Both of us were really surprised by the result. Our second-choice house beat out our first-choice house, and by a lot, 95 to 67.5. For instance, we realized that besides the yard, the original first choice house had a dining room that was too small for us. Also, the living room had a poor setup for the furniture we’d be bringing with us. Our original first-choice house had much worse bathroom options, and also a much poorer space for the two of us to hang out (h. o. in the photo above). While Agnes liked the kitchen in our original first choice more, it was not a factor for me, as I don’t really engage with the kitchen much.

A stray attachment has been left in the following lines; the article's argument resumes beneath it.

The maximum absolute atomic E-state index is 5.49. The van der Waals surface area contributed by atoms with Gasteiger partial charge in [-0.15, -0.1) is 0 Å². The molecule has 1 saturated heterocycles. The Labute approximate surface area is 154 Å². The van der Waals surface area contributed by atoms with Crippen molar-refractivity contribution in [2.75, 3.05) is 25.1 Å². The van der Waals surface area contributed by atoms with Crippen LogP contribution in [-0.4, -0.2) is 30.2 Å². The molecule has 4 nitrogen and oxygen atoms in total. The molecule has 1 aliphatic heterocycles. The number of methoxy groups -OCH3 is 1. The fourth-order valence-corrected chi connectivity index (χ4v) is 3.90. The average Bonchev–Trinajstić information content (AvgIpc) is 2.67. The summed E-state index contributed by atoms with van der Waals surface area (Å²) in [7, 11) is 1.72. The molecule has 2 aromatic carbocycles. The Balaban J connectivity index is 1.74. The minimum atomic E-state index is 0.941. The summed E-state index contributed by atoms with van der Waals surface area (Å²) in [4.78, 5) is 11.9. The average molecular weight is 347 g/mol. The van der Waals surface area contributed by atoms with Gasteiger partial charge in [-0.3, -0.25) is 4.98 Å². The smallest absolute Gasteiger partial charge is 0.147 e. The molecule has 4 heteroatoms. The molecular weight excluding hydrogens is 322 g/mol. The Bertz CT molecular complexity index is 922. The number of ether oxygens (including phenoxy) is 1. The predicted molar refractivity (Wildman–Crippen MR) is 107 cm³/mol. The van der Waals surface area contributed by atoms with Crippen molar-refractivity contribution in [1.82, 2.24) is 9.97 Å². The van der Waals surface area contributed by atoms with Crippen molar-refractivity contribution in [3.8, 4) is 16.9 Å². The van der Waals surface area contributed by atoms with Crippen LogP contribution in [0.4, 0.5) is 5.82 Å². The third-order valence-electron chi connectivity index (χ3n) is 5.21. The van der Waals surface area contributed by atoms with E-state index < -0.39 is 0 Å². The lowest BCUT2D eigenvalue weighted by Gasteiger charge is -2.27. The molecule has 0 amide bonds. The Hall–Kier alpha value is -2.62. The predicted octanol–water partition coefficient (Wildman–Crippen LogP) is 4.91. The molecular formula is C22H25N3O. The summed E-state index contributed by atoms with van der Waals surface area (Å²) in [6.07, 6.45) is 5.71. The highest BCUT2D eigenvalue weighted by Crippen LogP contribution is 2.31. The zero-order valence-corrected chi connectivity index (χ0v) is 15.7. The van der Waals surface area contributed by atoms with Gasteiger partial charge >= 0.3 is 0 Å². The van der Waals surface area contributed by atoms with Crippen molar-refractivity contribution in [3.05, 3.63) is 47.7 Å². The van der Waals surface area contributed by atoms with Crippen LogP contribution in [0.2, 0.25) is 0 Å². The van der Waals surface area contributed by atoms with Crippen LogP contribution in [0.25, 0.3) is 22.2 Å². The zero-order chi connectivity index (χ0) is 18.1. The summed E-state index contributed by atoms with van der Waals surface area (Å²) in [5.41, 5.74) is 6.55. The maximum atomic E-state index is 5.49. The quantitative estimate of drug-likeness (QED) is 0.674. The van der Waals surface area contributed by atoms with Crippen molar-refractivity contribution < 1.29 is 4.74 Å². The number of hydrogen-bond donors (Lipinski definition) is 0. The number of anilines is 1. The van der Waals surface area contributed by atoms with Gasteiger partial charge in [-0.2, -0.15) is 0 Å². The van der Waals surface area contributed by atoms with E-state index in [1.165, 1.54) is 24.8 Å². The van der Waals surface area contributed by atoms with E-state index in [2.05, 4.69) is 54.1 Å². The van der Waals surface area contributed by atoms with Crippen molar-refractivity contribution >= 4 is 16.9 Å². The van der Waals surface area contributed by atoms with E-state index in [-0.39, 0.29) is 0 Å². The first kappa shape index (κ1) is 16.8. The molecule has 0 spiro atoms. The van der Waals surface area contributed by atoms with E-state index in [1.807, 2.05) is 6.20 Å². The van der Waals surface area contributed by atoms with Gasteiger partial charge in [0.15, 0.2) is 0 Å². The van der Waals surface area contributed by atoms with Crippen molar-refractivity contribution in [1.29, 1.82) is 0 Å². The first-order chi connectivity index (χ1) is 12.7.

We were way off base in our initial decision-making process due to our attentional bias on the backyard and after we’d thought about it, we felt much more comfortable with our new choice. I shared my experience with others and found out that many had similar stories. We quickly called our realtor and asked her to make the bid on the second house. And we were so excited when it was finally accepted! We moved in on November 9, and haven’t looked back since.
We’re really happy with our new house, and I shudder to imagine what would have happened if we bought the other one. We’d have spent the long cold winter looking out the windows at the leafless, snow-covered trees in our backyard, longing for the warm weather to arrive. By contrast, this house has a lovely heated screened-in porch that we can sit in all year round, and I enjoy a view of a pine tree from my home office window.